Thanks for the time you put into this.


Tom Casady said...


Thanks. This takes a lot of work, and I try to do most all of it (expect for occasional responses to comments) during my hours away from the office. It's been well over 200 pages of writing, not counting anything in the comments!

The Labor-Management Committee is probably the better place to discuss these internal issues, as the Chief's Corner is a public blog where the great majority of the readers have limited background information about internal issues and the subtexts that go along with some of these posts about them.

Anonymous said...
This comment has been removed by a blog administrator.
Anonymous said...

Chief, I'm sorry you and some of the other responders don't believe what anonymous Jan 15, 4:28 said. But believe me, an officer in your dept, it's all true. I recall being trained in the academy, when you stop a vehicle for a traffic violation, and if that vehicle failed to use it's turn signal to pull over to the curb, you CAN write him or her for "fail to signal".

Tom Casady said...


It's not necessarily that I don't believe that someone has expressed that attitude--even in training, it's just that I find it difficult to believe that anyone would buy into that, or that anyone in a supervisory or managerial position encourages pointless piling on.

A multiple-count citation for speeding and no seat belt? Fine. No insurance? Great. Improper registration? Absolutely. Driving while suspended? Without any doubt whatsoever. But failure to signal the lane change to pull over to the curb? Give me a break! That's just flat ridiculous, even if it is technically a law violation. It certainly won't earn anyone any overtime, but it will definitely earn you a reputation, and not the type of reputation that will serve you well or make anyone with half a brain regard you as a productive and motivated officer.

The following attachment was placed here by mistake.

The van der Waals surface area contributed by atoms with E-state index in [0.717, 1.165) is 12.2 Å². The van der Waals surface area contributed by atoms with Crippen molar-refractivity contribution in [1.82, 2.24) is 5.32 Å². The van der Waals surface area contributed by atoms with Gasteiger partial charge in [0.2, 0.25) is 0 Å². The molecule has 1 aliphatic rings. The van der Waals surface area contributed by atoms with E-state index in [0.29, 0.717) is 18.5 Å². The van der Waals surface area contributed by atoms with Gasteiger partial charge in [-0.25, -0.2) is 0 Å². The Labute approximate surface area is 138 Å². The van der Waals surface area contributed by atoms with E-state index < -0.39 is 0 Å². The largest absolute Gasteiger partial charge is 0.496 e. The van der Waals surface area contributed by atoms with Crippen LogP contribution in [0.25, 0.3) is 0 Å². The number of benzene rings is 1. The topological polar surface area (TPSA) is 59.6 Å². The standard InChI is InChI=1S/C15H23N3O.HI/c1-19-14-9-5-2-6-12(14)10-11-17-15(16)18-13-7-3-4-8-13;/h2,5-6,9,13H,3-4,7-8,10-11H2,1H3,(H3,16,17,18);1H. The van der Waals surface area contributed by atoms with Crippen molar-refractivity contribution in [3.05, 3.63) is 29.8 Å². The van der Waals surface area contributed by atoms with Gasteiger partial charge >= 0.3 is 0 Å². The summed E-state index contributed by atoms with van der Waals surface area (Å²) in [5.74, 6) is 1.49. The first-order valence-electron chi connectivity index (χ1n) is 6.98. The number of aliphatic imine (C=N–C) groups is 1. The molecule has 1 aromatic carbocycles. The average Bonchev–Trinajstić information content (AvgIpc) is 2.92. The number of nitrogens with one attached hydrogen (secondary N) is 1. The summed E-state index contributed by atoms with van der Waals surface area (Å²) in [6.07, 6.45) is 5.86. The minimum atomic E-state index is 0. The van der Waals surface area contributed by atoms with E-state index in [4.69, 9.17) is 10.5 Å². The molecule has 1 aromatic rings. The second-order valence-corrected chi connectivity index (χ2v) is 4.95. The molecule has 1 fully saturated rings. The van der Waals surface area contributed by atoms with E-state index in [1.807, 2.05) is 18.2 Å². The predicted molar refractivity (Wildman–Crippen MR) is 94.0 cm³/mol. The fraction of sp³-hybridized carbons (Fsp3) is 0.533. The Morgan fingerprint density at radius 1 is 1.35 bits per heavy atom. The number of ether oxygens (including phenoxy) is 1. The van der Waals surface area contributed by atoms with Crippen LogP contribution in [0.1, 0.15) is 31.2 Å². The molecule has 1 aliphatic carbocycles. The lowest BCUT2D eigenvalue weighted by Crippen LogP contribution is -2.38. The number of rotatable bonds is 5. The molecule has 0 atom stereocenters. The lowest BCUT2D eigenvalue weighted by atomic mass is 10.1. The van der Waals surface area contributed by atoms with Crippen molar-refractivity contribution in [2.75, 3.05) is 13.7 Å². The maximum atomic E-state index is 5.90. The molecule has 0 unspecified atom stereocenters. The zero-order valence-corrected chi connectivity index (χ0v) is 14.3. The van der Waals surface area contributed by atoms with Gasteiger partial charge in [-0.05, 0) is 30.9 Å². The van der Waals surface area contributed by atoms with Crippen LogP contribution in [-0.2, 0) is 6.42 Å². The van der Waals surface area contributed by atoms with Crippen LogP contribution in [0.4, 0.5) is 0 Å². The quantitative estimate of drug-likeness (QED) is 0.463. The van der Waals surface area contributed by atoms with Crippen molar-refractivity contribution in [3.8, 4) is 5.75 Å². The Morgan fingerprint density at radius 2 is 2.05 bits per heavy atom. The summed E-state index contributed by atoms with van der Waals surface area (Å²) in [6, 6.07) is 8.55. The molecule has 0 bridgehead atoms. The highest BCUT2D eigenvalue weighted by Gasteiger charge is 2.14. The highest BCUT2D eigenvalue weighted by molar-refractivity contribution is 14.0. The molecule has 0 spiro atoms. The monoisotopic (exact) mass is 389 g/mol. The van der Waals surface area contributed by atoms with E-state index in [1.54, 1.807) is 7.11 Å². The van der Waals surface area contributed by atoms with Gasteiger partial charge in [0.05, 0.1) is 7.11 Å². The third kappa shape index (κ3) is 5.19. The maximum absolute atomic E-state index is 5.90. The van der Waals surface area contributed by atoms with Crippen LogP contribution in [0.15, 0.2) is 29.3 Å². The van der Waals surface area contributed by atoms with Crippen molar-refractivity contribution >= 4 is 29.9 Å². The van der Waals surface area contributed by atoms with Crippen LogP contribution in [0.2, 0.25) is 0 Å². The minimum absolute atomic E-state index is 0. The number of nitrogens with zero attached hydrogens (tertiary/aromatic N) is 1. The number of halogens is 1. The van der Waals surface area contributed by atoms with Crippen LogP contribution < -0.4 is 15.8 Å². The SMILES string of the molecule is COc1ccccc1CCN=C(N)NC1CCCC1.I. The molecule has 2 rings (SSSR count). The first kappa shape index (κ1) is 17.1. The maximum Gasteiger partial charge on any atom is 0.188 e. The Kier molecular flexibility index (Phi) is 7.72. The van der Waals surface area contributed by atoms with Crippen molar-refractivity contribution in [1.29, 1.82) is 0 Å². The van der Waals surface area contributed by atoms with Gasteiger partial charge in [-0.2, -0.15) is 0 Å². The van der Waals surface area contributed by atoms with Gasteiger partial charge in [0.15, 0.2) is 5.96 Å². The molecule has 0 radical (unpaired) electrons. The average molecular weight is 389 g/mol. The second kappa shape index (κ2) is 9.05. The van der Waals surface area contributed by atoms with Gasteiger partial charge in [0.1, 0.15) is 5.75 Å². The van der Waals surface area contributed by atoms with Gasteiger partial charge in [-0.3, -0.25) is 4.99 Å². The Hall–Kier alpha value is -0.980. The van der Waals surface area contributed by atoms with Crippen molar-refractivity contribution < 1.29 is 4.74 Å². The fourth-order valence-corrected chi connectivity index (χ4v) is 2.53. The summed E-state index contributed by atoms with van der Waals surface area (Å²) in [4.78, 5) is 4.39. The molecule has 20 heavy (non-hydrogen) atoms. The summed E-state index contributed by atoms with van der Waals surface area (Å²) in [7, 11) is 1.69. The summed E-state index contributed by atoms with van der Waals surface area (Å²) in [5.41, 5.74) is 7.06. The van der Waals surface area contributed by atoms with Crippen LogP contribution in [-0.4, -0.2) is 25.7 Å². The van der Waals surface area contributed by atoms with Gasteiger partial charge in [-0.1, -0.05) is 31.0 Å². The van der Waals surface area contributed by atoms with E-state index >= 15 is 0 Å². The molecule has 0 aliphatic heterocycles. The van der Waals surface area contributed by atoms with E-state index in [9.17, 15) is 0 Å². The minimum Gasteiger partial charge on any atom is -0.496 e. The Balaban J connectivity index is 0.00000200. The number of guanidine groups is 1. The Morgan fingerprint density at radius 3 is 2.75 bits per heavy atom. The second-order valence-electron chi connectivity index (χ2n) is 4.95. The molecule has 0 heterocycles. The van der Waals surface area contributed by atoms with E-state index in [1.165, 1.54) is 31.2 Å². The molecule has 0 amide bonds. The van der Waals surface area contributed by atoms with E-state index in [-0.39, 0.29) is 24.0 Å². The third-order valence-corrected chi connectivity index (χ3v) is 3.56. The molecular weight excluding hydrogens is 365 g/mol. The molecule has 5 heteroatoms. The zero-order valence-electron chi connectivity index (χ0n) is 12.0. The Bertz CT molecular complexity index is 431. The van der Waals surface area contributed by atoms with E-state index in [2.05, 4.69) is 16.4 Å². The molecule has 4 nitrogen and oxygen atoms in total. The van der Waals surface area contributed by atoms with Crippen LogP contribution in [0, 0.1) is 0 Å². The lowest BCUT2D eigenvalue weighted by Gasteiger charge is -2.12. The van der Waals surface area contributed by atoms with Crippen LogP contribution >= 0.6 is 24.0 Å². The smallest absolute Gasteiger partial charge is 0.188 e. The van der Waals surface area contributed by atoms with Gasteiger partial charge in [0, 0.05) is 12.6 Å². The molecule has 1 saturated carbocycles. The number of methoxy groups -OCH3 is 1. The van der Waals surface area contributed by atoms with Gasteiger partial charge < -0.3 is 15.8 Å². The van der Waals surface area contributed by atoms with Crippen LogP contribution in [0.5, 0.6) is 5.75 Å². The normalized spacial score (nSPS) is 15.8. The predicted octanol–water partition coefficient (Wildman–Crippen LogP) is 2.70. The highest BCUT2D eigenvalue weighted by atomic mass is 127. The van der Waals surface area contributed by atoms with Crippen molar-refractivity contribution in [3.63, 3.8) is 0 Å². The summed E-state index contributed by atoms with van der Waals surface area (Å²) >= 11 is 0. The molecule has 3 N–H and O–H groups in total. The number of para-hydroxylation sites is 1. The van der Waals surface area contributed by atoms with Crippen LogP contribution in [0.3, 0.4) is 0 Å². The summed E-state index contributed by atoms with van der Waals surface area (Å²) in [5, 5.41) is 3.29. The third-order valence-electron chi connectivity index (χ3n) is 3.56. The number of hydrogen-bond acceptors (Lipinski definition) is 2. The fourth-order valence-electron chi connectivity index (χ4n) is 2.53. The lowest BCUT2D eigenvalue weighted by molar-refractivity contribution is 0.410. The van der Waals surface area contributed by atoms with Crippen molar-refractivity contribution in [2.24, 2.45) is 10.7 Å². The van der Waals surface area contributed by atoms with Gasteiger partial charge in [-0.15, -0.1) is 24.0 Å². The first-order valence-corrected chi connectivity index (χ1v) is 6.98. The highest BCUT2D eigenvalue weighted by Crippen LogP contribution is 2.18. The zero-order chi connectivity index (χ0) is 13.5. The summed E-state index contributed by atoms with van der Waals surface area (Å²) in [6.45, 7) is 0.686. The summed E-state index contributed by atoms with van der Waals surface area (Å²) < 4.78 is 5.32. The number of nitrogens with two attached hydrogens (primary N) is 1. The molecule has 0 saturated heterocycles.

Reread "focus on quality" from my comment 12 hours ago. That's what earns you a reputation. If someone is encouraging you to add a nitpicking count seven to the speeding ticket, he or she needs to get a grip on the real purpose of our work. The purpose of traffic law enforcement is to reduce traffic collisions, protect life and property, and ensure the orderly movement of traffic--not to pad the "report card" of some overzealous officer who is incapable of understanding the nuances and subtlety of our craft, and thus wrongly perverts legitimate encouragement to devote an honest effort to his or her job into this kind of behavior.

Cop Star said...
This comment has been removed by a blog administrator.
Anonymous said...

Remember when they floated a bond issue to fund the upgrade of your communications system? I think before that, even your tactical and narcotics radio traffic was broadcast in the clear (!), wasn't it? It's probably the only bond issue that I ever voted FOR.

If you ran an LPD budget-boosting bond issue up the pole, I'd vote for it, and probably donate something to a campaign supporting it. Many elected officials are too busy trying to commit every spare dime redundantly duplicating the Qwest center only 50 miles away from the current one, and have no time for other concerns...

Anonymous said...
This comment has been removed by a blog administrator.
Tom Casady said...

3:48 AM

Give me a break, please. I have a life, it was a long day, and I missed one of this guys 10 or so moronic posts. Thought I'd hit them all, but obviously had not, as I learned when I cracked open this morning.

He's gone now. My good buddy's been a regular correspondant, both before and after I started blogging last April. It just frosts him to no end when I delete his comments, so his whole day will be ruined.

Tom Casady said...

Wow, he was even more frosted than I expected!

I hate to have to do this, but I've moderated out all the comments from my little buddy, and all of the responses thereto from others.

The whole thread is completely off topic, I'd never open up a thread on such a case.